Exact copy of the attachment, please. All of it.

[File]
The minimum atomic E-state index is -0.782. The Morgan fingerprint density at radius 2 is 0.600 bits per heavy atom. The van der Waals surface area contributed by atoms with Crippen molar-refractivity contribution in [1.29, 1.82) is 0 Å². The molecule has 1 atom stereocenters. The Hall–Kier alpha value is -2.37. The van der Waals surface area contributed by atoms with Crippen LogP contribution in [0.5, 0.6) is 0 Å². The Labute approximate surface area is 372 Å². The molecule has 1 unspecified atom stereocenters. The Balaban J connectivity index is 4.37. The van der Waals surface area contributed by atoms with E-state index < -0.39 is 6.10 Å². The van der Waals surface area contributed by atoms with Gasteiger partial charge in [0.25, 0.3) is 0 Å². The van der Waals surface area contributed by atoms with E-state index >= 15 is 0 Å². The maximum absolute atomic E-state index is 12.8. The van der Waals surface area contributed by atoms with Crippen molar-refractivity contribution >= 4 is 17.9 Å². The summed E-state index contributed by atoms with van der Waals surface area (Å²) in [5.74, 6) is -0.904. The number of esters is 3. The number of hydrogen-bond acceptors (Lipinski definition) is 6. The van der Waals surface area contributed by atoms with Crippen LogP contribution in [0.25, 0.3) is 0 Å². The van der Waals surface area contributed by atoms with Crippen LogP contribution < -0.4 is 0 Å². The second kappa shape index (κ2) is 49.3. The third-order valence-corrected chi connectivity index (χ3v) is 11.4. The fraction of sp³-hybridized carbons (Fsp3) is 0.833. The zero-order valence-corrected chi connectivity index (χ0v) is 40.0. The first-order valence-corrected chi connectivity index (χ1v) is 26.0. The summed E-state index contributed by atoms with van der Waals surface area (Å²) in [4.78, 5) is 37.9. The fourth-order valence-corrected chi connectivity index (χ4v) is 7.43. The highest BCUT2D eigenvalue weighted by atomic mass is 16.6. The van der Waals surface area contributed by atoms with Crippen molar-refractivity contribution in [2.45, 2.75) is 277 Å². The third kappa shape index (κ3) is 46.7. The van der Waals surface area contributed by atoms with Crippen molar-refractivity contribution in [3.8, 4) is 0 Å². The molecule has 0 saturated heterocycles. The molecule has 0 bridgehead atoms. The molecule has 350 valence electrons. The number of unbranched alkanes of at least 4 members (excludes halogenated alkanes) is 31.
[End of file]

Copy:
The minimum atomic E-state index is -0.782. The Morgan fingerprint density at radius 2 is 0.600 bits per heavy atom. The van der Waals surface area contributed by atoms with Crippen molar-refractivity contribution in [1.29, 1.82) is 0 Å². The molecule has 1 atom stereocenters. The Hall–Kier alpha value is -2.37. The van der Waals surface area contributed by atoms with Crippen LogP contribution in [0.5, 0.6) is 0 Å². The Labute approximate surface area is 372 Å². The molecule has 1 unspecified atom stereocenters. The Balaban J connectivity index is 4.37. The van der Waals surface area contributed by atoms with E-state index < -0.39 is 6.10 Å². The van der Waals surface area contributed by atoms with Gasteiger partial charge in [0.25, 0.3) is 0 Å². The van der Waals surface area contributed by atoms with E-state index >= 15 is 0 Å². The maximum absolute atomic E-state index is 12.8. The van der Waals surface area contributed by atoms with Crippen molar-refractivity contribution >= 4 is 17.9 Å². The summed E-state index contributed by atoms with van der Waals surface area (Å²) in [5.74, 6) is -0.904. The number of esters is 3. The number of hydrogen-bond acceptors (Lipinski definition) is 6. The van der Waals surface area contributed by atoms with Crippen LogP contribution in [0.25, 0.3) is 0 Å². The van der Waals surface area contributed by atoms with Crippen LogP contribution < -0.4 is 0 Å². The second kappa shape index (κ2) is 49.3. The third-order valence-corrected chi connectivity index (χ3v) is 11.4. The fraction of sp³-hybridized carbons (Fsp3) is 0.833. The zero-order valence-corrected chi connectivity index (χ0v) is 40.0. The first-order valence-corrected chi connectivity index (χ1v) is 26.0. The summed E-state index contributed by atoms with van der Waals surface area (Å²) in [4.78, 5) is 37.9. The fourth-order valence-corrected chi connectivity index (χ4v) is 7.43. The highest BCUT2D eigenvalue weighted by atomic mass is 16.6. The van der Waals surface area contributed by atoms with Crippen molar-refractivity contribution in [2.45, 2.75) is 277 Å². The third kappa shape index (κ3) is 46.7. The van der Waals surface area contributed by atoms with Crippen molar-refractivity contribution in [3.8, 4) is 0 Å². The molecule has 0 saturated heterocycles. The molecule has 0 bridgehead atoms. The molecule has 350 valence electrons. The number of unbranched alkanes of at least 4 members (excludes halogenated alkanes) is 31.